Solve Pain Points, Not Problems: L&D from a Design Thinking Perspective

by | Dec 16, 2021 | 0 comments

Four ways to make training even better. | Image Source: Pixabay

Design Thinking expert Roq Cleo shares this initial meeting with a client, the president of a fintech company. Roq has consulted with numerous HR and L&D people, incorporating Design Thinking (DT) principles to make training programs more effective and longer-lasting*.

“Roq,” the client said, “our sales are going down. Our people are not good at closing sales. I want you to train them on how to present. They need presentation and communication skills.”

Roq replied, “Can I interview your people regarding this? I’ll conduct a Design Thinking workshop to gather the data.”

The president agreed. Roq continued, “Sir, I just want to be sure that if the findings are different from what you have in mind, we will change the training plan. Don’t be surprised because there is a high probability that your view is not aligned with the results.”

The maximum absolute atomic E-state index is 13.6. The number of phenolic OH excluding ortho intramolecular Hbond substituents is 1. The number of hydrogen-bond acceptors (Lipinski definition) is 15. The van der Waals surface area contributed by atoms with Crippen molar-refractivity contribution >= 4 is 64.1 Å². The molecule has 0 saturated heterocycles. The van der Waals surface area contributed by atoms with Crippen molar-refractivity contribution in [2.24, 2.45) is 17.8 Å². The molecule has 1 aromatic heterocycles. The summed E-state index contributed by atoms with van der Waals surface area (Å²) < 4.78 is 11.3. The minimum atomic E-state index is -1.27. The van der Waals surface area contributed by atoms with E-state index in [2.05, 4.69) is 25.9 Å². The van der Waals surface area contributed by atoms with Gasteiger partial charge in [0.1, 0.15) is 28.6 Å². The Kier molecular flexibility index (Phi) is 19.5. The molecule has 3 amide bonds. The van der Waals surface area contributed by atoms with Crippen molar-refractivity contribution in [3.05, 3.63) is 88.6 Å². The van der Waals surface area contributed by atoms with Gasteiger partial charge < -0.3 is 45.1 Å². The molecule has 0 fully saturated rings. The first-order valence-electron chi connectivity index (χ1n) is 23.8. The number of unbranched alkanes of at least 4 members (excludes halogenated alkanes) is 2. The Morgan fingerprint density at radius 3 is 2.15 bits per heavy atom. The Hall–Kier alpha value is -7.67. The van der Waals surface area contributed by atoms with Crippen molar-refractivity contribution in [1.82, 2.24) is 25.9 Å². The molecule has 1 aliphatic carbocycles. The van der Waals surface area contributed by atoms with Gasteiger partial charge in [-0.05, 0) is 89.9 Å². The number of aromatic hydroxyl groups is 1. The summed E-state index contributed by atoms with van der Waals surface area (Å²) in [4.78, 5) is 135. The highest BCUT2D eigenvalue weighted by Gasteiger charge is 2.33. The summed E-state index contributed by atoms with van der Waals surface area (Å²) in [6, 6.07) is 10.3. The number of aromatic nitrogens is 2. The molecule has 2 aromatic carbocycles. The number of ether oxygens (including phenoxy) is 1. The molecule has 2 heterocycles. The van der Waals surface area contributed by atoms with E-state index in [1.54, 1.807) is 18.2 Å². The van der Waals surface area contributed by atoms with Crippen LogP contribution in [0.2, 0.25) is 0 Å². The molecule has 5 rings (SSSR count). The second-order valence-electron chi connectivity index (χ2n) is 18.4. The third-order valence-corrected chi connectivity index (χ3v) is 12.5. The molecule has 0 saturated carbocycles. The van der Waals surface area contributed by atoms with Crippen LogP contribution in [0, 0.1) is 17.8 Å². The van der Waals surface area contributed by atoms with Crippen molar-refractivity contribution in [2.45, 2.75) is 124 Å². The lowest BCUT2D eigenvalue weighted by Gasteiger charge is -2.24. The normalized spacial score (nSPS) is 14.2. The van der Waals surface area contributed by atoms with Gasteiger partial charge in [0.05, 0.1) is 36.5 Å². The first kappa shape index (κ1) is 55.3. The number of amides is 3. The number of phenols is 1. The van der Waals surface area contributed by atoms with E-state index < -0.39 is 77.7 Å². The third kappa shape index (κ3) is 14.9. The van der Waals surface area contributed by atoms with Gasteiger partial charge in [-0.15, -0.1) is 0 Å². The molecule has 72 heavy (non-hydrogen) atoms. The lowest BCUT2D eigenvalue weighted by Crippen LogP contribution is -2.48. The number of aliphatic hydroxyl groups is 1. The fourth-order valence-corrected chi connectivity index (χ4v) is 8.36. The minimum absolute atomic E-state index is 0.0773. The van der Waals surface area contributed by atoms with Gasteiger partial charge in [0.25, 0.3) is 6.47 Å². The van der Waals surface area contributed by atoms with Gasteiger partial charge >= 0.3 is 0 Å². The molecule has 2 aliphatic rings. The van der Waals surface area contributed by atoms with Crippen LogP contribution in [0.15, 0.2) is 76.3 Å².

The day after Roq’s workshop, the results were out. The problem of the salespeople was not closing deals or presentation skills. It was that they felt a lack of confidence. They didn’t know how to behave in front of CEOs. The issue was more emotional, not behavioral.

The discussion shifted to how to build the sales team’s confidence. Roq was retained as a consultant for the next two months. Sales of that corporation skyrocketed.

As Roq explained in this article, “For the DT standpoint for L&D, the first step is always empathy, which is to understand the behavior of the employees. It will start with a survey and observing them. From there we need to hear out and define what is the root cause of these problems.”

He continued, “In Design Thinking, it depends on the wisdom of the facilitator. The approach is to look into the behavior and emotions. The problem is just the definition of the situation. But I don’t want to fix the problem. I want to fix the pain point. The pain point is the emotion, the after-effect. After the training, what is the after-effect? It is how you feel after the training. If the experience is negative, chances are the trainee will go back to the office without changing his behavior.”